How will General Motors’ departure from South Africa affect those motorists who have bought or are considering buying Chevrolet, Isuzu and Opel vehicles?
General Motors (GM) has decided to exit the South African market by the end of 2017. This means it will cease all production and sales of its vehicles, and jobs for those working at the GM plants will be in jeopardy. For now, we know that motorists driving Isuzu and Chevrolet vehicles will definitely be affected, while Opel drivers will learn more later when discussions with Opel’s new owner PSA Group, which also makes Peugot and Citroen, are resolved.
It’s hardly a surprise that GM has decided to pack up and leave South Africa’s sunny climes – it is not the first major automaker to have done so. In the last two years Citroen, Daihatsu and MG have all pulled out of South Africa. After all, our economy is hardly a drawcard for international corporations to conduct business here, considering the country’s downgrade to junk status by ratings agencies Standard & Poor’s and Fitch (with a decision by Moody’s hanging in the balance) and slow growth forecasts.
Where does that leave me?
The good news is that manufacturing will continue, with Isuzu purchasing the light commercial vehicle operations in Struandale, Port Elizabeth. GM says Isuzu will deepen its presence in the country by establishing Isuzu Motors South Africa.
GM plans to exit by the end of 2017, subject to regulatory approvals. This means that if you are an Isuzu, Chevrolet or Opel owner, ongoing after-sales service and parts availability will continue through your existing GM dealer network until the end of this year.
Beyond that, Isuzu dealers will provide after-sales and service support to Chevrolet. It will provide the same services to Opel customers until the details of discussions with PSA Group have been finalised.
Isuzu’s new distribution network is set to launch in January 2018, and will support all Isuzu customers. GM have made assurances that all existing warranties and service plans remain in place and will be honoured beyond 2017 by Isuzu.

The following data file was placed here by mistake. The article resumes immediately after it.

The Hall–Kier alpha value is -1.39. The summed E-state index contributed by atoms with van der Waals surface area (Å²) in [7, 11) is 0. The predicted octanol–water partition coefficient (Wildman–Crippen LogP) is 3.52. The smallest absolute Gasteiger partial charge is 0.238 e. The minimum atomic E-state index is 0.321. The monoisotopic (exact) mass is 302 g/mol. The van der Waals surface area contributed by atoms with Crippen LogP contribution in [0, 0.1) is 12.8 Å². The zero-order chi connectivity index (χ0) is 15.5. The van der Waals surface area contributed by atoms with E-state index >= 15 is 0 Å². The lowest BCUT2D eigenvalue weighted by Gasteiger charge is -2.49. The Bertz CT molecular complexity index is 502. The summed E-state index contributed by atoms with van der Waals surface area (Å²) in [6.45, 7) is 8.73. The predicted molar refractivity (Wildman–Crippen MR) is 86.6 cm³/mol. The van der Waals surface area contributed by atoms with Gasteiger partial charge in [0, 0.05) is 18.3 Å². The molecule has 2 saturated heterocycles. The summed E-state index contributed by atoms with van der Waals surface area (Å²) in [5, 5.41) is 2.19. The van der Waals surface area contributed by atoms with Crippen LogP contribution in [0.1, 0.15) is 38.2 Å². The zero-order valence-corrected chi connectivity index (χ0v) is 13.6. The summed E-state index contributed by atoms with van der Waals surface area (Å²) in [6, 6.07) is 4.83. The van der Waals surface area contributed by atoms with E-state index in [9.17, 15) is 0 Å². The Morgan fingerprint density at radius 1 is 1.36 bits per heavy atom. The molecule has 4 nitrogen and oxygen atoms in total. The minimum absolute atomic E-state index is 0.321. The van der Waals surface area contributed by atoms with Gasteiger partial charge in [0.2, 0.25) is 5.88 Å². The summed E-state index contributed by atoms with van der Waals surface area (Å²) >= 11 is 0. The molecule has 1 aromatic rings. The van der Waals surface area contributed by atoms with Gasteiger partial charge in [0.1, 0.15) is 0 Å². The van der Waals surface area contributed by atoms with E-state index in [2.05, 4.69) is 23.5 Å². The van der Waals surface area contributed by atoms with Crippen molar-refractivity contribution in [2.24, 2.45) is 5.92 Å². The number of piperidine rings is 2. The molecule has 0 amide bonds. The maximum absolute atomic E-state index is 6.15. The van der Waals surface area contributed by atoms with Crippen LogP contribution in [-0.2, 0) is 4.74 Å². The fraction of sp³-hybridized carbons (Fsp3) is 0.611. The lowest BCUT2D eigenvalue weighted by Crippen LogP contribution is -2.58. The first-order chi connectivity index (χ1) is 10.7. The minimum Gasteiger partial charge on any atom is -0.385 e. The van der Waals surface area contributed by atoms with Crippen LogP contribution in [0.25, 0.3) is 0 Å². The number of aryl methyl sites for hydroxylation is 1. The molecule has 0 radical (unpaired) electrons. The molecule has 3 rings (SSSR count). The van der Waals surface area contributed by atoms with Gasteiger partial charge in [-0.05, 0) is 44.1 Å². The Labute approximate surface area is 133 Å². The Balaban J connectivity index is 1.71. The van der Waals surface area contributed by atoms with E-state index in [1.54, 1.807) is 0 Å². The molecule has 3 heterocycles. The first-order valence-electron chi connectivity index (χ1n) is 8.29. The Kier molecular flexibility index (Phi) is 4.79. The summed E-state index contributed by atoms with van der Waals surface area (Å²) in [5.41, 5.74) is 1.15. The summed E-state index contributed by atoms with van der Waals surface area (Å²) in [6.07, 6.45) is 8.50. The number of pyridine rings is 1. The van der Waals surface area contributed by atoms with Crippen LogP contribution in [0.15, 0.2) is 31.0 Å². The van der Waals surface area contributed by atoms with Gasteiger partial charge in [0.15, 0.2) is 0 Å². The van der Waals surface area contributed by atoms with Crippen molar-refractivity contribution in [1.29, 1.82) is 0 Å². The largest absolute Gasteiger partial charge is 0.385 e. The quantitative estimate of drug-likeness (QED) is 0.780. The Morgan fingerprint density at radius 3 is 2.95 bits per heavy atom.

Rudolf Mahoney, head of brand and communications at Wesbank, warns motorists who own any of these brands not to make any hasty decisions following this announcement. “GM have assured us that there will be a supply of parts to the country for the next ten years and that services and warranties will be upheld. So we do not anticipate a massive fallout as the cars should maintain their value very well, so enjoy your car and hold onto it if you want to.”
Can I sell my vehicle back to the dealer?
If you are concerned, it is possible to sell your car back to the dealership that you bought it from. GM said on its South African website: “We stand by our products and don’t believe there will be a need for customers to sell their vehicles back to dealers especially as each vehicle’s warranties and after-sales service will be honoured.”
However, if you do want to sell your vehicle back, normal business practices will be followed whereby the value transfer will be a negotiation between dealer and customer. If you get less for your car than what you paid for it you could find yourself short on your loan, so consider all the options very carefully (such as selling your vehicle privately instead), and get financial advice from an accredited advisor if you are uncertain about how this will affect your finances.
Mahoney believes that motorists looking to bag a bargain would do well to consider buying GM makes, particularly the likes of Chevrolet. “It would be a good car to buy now as they (dealers) will want to let go of the stuff that they have so you could find good deals on the car,” he says.
He makes assurances that car finance and insurance will still be on offer: “Wesbank will finance as is and the insurance companies will continue to insure. I don’t see any change in that. We certainly do not see any risk. If anything it may work out for the consumer and there’ll be some good deals on the cars.”